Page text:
Take advantage of the Annual Investment Allowance

The annual investment allowance (AIA) allows businesses to obtain an immediate deduction against profits for capital expenditure up to the limit of the allowance.

Where a business prepares accounts using the more traditional accruals basis, they are not allowed to deduct capital expenditure in computing profits; instead relief for capital expenditure is given under the capital allowances system, whether in the form of the AIA, a first-year allowance or a writing down allowance.

Where a business prepares accounts using the cash basis, different rules apply to capital expenditure.  Under the cash basis, capital expenditure can be deducted in computing profits unless the expenditure is of a type where such as deduction is prohibited, for example, as is the case for land and cars. Capital allowances are not in point (except for cars), and the annual investment allowance is not available.

What expenditure qualified for the AIA?

The AIA is available on most items of plant and machinery, the main exception being cars. The AIA is likewise not available on items owned for another reason before they were used in the business or on items given to the proprietor or the business.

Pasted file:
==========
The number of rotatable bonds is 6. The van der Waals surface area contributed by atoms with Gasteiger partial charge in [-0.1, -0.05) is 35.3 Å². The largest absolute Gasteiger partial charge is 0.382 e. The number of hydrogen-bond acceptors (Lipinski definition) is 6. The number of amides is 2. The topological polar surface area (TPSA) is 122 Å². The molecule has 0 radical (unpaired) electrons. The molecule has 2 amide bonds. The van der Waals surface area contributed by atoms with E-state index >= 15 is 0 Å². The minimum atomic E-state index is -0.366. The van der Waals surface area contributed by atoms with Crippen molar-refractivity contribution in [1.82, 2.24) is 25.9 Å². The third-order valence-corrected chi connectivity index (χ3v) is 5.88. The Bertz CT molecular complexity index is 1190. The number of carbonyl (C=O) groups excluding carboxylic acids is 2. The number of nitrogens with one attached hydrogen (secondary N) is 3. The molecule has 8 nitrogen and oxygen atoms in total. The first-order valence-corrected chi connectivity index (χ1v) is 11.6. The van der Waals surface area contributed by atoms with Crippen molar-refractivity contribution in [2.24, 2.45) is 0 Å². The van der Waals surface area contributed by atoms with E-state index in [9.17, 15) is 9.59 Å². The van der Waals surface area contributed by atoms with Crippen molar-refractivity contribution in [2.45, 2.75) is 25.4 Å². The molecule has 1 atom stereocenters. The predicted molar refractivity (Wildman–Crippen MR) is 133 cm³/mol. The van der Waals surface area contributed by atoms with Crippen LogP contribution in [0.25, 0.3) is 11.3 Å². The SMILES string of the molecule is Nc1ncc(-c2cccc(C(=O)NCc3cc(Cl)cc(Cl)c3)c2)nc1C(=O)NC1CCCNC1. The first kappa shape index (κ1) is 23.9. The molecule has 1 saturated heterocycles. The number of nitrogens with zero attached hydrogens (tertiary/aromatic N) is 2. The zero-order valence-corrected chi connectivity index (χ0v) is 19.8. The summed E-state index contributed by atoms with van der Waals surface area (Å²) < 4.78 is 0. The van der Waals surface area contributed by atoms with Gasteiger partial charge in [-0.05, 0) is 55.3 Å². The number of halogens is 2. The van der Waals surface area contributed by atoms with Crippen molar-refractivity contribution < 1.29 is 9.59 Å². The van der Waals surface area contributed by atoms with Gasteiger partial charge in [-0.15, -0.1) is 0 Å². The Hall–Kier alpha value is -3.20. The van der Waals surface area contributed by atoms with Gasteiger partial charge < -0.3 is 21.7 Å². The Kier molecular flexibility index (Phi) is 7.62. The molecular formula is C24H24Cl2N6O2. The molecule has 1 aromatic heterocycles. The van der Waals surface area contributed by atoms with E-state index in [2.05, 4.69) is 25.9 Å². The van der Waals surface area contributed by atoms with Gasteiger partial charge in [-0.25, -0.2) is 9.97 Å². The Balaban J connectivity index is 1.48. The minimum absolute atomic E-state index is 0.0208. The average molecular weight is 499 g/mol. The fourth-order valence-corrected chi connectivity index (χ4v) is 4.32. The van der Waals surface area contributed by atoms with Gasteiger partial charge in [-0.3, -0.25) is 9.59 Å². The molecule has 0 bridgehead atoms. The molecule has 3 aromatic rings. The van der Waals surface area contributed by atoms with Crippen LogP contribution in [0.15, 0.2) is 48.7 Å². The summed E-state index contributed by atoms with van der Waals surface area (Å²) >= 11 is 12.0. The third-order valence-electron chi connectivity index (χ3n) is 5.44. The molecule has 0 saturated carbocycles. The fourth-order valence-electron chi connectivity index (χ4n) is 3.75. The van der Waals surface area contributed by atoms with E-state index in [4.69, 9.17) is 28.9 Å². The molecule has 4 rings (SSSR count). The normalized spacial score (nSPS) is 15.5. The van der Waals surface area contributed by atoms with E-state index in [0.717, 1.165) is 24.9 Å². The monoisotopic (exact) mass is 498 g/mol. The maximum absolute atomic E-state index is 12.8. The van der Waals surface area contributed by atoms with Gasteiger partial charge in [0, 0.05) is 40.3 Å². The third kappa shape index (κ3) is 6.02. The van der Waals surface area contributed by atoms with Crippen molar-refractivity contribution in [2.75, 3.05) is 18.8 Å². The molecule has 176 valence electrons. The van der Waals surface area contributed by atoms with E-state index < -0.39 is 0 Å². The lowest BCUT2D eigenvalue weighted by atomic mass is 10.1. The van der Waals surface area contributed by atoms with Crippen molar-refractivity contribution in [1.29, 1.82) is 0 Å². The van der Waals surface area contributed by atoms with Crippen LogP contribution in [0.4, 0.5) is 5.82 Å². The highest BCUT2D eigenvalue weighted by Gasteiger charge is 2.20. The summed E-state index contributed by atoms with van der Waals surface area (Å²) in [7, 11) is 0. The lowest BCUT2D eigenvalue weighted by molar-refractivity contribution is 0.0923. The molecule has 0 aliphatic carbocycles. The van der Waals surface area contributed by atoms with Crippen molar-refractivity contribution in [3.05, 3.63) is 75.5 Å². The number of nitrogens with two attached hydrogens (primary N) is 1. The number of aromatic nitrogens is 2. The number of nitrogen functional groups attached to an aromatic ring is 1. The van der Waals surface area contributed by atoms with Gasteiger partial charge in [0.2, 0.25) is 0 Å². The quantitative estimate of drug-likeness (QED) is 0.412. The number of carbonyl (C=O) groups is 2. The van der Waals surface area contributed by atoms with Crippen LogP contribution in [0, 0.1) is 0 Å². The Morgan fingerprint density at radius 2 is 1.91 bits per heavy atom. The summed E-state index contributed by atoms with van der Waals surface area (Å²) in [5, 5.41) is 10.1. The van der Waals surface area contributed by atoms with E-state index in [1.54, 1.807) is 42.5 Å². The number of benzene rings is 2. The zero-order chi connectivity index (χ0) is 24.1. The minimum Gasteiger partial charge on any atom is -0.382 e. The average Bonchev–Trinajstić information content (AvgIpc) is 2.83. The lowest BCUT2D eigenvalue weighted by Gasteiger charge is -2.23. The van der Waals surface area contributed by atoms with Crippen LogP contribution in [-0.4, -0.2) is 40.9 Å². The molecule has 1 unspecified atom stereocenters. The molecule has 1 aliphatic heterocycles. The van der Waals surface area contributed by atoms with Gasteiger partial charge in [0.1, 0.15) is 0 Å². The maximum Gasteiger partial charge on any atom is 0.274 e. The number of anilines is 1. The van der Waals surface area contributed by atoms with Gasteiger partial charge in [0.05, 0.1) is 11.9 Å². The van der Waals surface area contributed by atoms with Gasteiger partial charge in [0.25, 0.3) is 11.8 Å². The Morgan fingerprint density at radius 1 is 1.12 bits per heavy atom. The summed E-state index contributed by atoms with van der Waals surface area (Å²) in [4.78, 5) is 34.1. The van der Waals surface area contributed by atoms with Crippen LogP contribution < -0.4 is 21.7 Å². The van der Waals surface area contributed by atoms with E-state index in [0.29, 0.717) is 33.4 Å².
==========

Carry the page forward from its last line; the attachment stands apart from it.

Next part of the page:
The AIA can only be claimed for the period in which the item of plant or machinery was purchased. If the payment is due within four months, the date of purchase is when the contract is signed. Where payment is due more than four months later, the date is that of when the payment is due.

The claim is made in the company or self-assessment tax return, as appropriate.

How much is the AIA?

The allowance is set at £200,000 for 12-month periods. The allowance is reduced proportionately for accounting periods of less than 12 months (so, if the accounting period is nine months, the AIA limit for that period is £150,000 (9/12 x £200,000)).

If qualifying expenditure in the period is less than the AIA for that period, the AIA can be claimed for the full amount of the expenditure. However, if qualifying capital expenditure in the period is more than the AIA for that period, the AIA can only be claimed up to the amount of the allowance, with relief for the balance of the expenditure being given by means of writing down allowances.

Example 1

Harry buys three vans costing £20,000 each in the year to 30 September 2018. The total expenditure of £60,000 is less than the AIA available for the period, so he is able to claim the AIA for the full amount of the expenditure.

Example 2

George buys new machinery costing £300,000 in the year to 31 October 2018. The expenditure exceeds the available AIA for the period of £200,000. He is able to claim the AIA on the first £200,000 of the expenditure. Relief for the remaining £100,000 is given by way of writing down allowances.

How is relief given?

Relief is given as a deduction in computing profits for the period. Thus, claiming the AIA provides immediate 100% relief for capital expenditure.

What happens when the item is sold?

If the item is sold, the proceeds are added to the relevant pool. This may trigger a balancing charge.